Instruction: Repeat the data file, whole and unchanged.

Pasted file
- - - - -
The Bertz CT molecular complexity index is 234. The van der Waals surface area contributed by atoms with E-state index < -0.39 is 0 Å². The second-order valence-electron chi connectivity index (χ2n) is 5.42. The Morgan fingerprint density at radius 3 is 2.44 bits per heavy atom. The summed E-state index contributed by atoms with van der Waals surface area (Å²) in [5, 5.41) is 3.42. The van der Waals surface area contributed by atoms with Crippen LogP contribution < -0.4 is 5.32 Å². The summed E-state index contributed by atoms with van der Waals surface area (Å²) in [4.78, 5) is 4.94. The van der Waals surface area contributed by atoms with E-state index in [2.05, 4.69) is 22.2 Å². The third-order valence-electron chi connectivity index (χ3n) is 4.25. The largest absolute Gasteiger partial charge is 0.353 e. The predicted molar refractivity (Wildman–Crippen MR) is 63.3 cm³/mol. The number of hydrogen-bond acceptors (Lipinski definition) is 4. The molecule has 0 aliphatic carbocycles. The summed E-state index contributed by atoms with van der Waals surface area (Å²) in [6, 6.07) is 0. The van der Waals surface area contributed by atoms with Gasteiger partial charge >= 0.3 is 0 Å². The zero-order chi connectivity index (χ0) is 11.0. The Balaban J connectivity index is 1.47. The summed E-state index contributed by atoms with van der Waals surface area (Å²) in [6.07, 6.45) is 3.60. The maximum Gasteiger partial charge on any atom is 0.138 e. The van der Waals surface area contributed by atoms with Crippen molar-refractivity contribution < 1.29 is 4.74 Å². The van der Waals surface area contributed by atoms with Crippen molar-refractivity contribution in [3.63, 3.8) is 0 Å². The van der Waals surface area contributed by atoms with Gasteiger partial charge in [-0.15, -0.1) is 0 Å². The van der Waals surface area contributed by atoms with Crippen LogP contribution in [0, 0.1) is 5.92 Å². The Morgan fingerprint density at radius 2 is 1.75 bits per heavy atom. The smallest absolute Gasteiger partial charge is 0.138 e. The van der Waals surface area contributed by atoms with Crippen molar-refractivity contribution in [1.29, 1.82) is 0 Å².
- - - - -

The Bertz CT molecular complexity index is 234. The van der Waals surface area contributed by atoms with E-state index < -0.39 is 0 Å². The second-order valence-electron chi connectivity index (χ2n) is 5.42. The Morgan fingerprint density at radius 3 is 2.44 bits per heavy atom. The summed E-state index contributed by atoms with van der Waals surface area (Å²) in [5, 5.41) is 3.42. The van der Waals surface area contributed by atoms with Crippen LogP contribution < -0.4 is 5.32 Å². The summed E-state index contributed by atoms with van der Waals surface area (Å²) in [4.78, 5) is 4.94. The van der Waals surface area contributed by atoms with E-state index in [2.05, 4.69) is 22.2 Å². The third-order valence-electron chi connectivity index (χ3n) is 4.25. The largest absolute Gasteiger partial charge is 0.353 e. The predicted molar refractivity (Wildman–Crippen MR) is 63.3 cm³/mol. The number of hydrogen-bond acceptors (Lipinski definition) is 4. The molecule has 0 aliphatic carbocycles. The summed E-state index contributed by atoms with van der Waals surface area (Å²) in [6, 6.07) is 0. The van der Waals surface area contributed by atoms with Gasteiger partial charge >= 0.3 is 0 Å². The zero-order chi connectivity index (χ0) is 11.0. The Balaban J connectivity index is 1.47. The summed E-state index contributed by atoms with van der Waals surface area (Å²) in [6.07, 6.45) is 3.60. The maximum Gasteiger partial charge on any atom is 0.138 e. The van der Waals surface area contributed by atoms with Crippen molar-refractivity contribution < 1.29 is 4.74 Å². The van der Waals surface area contributed by atoms with Crippen molar-refractivity contribution in [3.63, 3.8) is 0 Å². The van der Waals surface area contributed by atoms with Gasteiger partial charge in [-0.15, -0.1) is 0 Å². The van der Waals surface area contributed by atoms with Crippen LogP contribution in [0, 0.1) is 5.92 Å². The Morgan fingerprint density at radius 2 is 1.75 bits per heavy atom. The smallest absolute Gasteiger partial charge is 0.138 e. The van der Waals surface area contributed by atoms with Crippen molar-refractivity contribution in [1.29, 1.82) is 0 Å².